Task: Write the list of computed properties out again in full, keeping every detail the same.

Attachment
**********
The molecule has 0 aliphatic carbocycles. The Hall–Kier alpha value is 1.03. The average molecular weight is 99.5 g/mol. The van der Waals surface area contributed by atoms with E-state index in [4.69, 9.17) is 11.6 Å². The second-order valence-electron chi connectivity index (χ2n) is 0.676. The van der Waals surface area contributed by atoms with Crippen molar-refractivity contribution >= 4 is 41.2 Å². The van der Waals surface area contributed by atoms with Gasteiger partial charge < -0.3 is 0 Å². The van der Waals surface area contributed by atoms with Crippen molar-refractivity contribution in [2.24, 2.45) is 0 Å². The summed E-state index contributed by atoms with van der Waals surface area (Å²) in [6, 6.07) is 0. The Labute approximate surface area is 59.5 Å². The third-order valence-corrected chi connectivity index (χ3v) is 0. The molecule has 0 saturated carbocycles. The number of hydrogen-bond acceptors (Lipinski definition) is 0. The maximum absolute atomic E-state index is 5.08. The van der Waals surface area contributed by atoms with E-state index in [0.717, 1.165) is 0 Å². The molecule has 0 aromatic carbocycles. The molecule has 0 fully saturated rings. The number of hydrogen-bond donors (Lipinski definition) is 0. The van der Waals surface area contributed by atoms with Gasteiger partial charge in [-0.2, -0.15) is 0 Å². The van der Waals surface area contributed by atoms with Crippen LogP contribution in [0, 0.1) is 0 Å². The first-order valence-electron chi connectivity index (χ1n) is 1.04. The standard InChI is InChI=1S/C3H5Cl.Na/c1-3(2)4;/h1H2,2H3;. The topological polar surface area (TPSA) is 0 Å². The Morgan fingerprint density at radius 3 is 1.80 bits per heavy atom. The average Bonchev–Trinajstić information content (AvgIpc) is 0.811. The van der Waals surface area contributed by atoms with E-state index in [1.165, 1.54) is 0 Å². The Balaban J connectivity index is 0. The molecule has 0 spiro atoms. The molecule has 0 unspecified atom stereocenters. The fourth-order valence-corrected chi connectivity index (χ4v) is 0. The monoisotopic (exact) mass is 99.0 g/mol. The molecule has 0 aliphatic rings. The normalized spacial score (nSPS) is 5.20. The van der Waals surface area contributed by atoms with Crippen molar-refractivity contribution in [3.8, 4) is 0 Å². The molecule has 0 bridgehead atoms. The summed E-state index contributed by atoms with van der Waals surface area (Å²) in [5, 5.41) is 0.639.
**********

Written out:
The molecule has 0 aliphatic carbocycles. The Hall–Kier alpha value is 1.03. The average molecular weight is 99.5 g/mol. The van der Waals surface area contributed by atoms with E-state index in [4.69, 9.17) is 11.6 Å². The second-order valence-electron chi connectivity index (χ2n) is 0.676. The van der Waals surface area contributed by atoms with Crippen molar-refractivity contribution >= 4 is 41.2 Å². The van der Waals surface area contributed by atoms with Gasteiger partial charge < -0.3 is 0 Å². The van der Waals surface area contributed by atoms with Crippen molar-refractivity contribution in [2.24, 2.45) is 0 Å². The summed E-state index contributed by atoms with van der Waals surface area (Å²) in [6, 6.07) is 0. The Labute approximate surface area is 59.5 Å². The third-order valence-corrected chi connectivity index (χ3v) is 0. The molecule has 0 saturated carbocycles. The number of hydrogen-bond acceptors (Lipinski definition) is 0. The maximum absolute atomic E-state index is 5.08. The van der Waals surface area contributed by atoms with E-state index in [0.717, 1.165) is 0 Å². The molecule has 0 aromatic carbocycles. The molecule has 0 fully saturated rings. The number of hydrogen-bond donors (Lipinski definition) is 0. The van der Waals surface area contributed by atoms with Gasteiger partial charge in [-0.2, -0.15) is 0 Å². The van der Waals surface area contributed by atoms with Crippen LogP contribution in [0, 0.1) is 0 Å². The first-order valence-electron chi connectivity index (χ1n) is 1.04. The standard InChI is InChI=1S/C3H5Cl.Na/c1-3(2)4;/h1H2,2H3;. The topological polar surface area (TPSA) is 0 Å². The Morgan fingerprint density at radius 3 is 1.80 bits per heavy atom. The average Bonchev–Trinajstić information content (AvgIpc) is 0.811. The van der Waals surface area contributed by atoms with E-state index in [1.165, 1.54) is 0 Å². The Balaban J connectivity index is 0. The molecule has 0 spiro atoms. The molecule has 0 unspecified atom stereocenters. The fourth-order valence-corrected chi connectivity index (χ4v) is 0. The monoisotopic (exact) mass is 99.0 g/mol. The molecule has 0 aliphatic rings. The normalized spacial score (nSPS) is 5.20. The van der Waals surface area contributed by atoms with Crippen molar-refractivity contribution in [3.8, 4) is 0 Å². The molecule has 0 bridgehead atoms. The summed E-state index contributed by atoms with van der Waals surface area (Å²) in [5, 5.41) is 0.639.